"It assaults all of the senses," says Central Market Vice President John Campbell, 51, who is credited with creating the Central Market concept. "You get color; you get aroma. We wanted to drive a stake in the ground on produce."

But it was an odd stake to drive in the supermarket business. Campbell says Central Market's emphasis on produce runs counter to the prevailing supermarket model, which seeks to minimize the variety of fresh produce because it is so costly to stock and manage. He adds that the produce department in a traditional supermarket reflects less the wishes of the customer than the desire of the merchant, which boils down to operational convenience. Produce constituted a yawning gap in food retailing and provided an opportunity to create a significant distinction.

Finding a way for his company to distinguish itself was on the mind of H-E-B Chief Executive Officer Charles Butt years ago when the idea for Central Market was still simmering. Campbell says that in the late '80s H-E-B brass concluded that the entire grocery game would eventually boil down to one thing. "It was really going to come down to who could sell Tide soap at the best price," Campbell says. On a landscape increasingly dominated by Wal-Mart, the world's largest corporation, going head-to-head on price alone is a sure prescription for failure.

In lieu of bruising price brawls, Butt was determined to gobble up market share by shifting from the traditional supermarket model. H-E-B's quest to differentiate itself revealed just two viable avenues: people and perishables.

The former meant that H-E-B would have to spend a bundle on headhunting and training. Campbell says his goal was to make Central Market a combination of Southwest Airlines, Disney World and Nordstrom, companies that at one time or another were known for their shrewd use of human resources. A natural smile suddenly became an important qualification. "You can't tell people to 'smile, dammit' and get them to do it," he says. One of the outgrowths of this drive is Central Market's "fabulous foodies," chirpy culinary pros who prowl the aisles itching to deploy food tips.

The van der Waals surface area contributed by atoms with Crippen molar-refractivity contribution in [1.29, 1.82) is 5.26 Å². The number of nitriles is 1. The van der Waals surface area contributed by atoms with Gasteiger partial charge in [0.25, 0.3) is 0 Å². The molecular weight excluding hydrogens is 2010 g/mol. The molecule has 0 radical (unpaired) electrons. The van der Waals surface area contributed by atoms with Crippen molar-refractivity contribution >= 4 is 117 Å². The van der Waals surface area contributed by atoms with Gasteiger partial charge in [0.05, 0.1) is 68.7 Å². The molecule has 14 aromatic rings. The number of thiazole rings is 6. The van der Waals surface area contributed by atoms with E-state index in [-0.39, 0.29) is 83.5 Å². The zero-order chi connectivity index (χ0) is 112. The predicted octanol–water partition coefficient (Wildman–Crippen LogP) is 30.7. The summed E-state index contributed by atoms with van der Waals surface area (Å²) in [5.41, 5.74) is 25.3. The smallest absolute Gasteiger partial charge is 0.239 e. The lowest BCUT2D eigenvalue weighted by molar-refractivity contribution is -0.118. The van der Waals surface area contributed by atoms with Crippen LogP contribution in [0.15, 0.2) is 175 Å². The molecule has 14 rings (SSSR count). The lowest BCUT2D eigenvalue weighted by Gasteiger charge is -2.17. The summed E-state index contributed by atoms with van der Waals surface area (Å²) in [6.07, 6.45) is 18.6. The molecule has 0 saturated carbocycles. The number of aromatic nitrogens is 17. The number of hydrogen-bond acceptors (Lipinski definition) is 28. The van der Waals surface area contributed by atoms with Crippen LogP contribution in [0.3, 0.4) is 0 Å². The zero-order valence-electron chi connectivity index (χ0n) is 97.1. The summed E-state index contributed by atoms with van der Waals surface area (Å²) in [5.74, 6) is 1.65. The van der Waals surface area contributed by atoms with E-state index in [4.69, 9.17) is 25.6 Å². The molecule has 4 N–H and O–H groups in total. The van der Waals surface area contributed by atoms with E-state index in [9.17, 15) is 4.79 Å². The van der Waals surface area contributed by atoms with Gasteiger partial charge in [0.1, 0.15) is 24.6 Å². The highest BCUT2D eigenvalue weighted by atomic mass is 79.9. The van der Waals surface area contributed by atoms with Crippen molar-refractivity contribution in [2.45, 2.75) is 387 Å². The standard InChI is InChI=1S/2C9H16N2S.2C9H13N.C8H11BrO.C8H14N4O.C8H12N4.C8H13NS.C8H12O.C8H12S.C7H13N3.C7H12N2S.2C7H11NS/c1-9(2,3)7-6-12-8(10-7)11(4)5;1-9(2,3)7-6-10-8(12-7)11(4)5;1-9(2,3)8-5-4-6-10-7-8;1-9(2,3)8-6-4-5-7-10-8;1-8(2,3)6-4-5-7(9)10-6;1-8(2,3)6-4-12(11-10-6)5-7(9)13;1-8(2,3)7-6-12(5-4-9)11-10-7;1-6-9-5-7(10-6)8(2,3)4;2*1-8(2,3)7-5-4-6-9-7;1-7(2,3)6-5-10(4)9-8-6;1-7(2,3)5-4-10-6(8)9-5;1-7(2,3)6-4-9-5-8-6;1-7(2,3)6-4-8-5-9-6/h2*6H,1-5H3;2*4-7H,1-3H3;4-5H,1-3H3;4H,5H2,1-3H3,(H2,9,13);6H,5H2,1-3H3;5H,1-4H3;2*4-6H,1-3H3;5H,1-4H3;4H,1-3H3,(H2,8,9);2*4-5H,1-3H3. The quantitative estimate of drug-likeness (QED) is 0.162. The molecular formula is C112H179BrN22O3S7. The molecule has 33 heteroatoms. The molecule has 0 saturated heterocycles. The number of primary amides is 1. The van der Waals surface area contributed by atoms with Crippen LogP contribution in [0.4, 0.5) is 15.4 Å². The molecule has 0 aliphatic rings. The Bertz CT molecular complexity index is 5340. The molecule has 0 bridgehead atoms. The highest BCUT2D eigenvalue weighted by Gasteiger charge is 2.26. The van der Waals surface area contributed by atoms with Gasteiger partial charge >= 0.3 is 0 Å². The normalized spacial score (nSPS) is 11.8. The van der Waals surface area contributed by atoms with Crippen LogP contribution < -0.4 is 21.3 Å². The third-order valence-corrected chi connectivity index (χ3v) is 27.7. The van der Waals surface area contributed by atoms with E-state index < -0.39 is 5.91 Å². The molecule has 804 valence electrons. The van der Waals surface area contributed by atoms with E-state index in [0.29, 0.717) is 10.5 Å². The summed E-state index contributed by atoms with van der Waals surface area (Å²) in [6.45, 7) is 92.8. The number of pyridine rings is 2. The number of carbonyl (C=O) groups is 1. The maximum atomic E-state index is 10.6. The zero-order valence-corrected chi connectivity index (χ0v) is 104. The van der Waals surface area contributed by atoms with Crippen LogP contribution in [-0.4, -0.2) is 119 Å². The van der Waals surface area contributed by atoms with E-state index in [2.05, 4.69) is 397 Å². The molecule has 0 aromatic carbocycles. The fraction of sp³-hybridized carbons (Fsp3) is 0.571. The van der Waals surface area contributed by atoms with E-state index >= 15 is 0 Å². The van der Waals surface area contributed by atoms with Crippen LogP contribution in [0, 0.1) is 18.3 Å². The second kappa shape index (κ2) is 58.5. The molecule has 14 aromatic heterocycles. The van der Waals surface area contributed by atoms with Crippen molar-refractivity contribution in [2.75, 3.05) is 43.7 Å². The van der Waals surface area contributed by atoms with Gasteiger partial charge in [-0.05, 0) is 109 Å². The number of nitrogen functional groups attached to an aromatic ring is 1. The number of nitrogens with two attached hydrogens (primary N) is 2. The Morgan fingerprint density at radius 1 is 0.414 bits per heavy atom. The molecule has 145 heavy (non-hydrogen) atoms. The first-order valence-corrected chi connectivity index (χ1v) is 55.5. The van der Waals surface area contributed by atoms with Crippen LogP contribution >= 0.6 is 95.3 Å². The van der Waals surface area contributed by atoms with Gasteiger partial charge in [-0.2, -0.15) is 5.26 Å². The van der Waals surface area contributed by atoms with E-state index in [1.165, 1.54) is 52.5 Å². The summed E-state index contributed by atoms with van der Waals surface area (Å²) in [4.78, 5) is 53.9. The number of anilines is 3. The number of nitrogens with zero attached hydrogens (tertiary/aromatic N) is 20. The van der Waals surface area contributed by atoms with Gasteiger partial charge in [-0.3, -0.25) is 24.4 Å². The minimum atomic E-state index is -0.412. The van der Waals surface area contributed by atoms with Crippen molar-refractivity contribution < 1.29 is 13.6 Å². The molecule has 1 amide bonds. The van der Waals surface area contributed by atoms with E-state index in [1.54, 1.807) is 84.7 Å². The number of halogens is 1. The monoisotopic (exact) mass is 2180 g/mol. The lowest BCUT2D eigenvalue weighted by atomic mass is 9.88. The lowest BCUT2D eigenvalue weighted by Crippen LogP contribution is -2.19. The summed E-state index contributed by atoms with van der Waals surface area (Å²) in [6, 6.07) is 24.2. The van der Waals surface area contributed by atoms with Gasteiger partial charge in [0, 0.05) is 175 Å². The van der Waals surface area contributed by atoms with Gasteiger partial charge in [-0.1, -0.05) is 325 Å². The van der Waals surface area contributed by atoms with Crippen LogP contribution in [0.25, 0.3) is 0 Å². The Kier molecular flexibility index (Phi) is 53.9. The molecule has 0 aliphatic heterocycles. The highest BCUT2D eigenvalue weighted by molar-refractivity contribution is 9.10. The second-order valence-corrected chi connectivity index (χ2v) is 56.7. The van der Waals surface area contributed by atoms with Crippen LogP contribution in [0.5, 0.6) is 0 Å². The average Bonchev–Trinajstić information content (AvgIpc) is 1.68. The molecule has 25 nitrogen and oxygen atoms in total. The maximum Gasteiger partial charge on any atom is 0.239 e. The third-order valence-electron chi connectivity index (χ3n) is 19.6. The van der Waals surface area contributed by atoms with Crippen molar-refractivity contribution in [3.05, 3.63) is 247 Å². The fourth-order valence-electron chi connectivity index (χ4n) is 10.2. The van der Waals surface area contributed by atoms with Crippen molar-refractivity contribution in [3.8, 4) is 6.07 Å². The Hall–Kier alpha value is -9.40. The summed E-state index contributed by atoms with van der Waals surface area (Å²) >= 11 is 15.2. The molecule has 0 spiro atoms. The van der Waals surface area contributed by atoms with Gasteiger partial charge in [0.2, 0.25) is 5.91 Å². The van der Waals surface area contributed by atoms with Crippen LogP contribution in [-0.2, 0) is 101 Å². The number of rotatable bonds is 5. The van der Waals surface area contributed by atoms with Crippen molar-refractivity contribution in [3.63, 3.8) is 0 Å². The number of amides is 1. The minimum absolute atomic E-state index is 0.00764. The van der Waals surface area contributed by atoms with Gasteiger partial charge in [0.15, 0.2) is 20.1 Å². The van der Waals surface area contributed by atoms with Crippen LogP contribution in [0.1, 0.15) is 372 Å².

The perishables part of this equation had its gestation in the late '80s when H-E-B forged a relationship with Harry Blazer, founder of Harry's Farmers Markets in Atlanta. Harry's Markets stock a dizzying array of some 1,200 varieties of fruits and vegetables. "These were very powerful markets," Campbell says. "Harry, we thought, was the consummate perishables retailer in the world." From Harry's, H-E-B adopted a number of innovations, including a minimalist, industrial rack design that receded into the background, allowing the produce to overwhelm and cloak the fixtures, and a "serpentine" floor plan that snaked traffic flow through the store instead of breaking it up with a grid of aisles.

The head of the serpent is a cramped maze with low ceilings and cool, damp air blasted throughout, creating the ideal climate for produce, meat and seafood. "It's like shopping in a big industrial cooler," Campbell says.

The pathway then opens into high ceilings and airy spaces where wine, bulk foods and dairy products reside. The channel constricts again once the world of cheese, olives, bread and deli meats is trespassed.

This deliberate compression-and-release accosts shoppers with an in-your-face, sensual food presentation, no doubt generating impulse sales. Campbell says this sort of forced flow also offers a tremendous boost in retail-display square footage.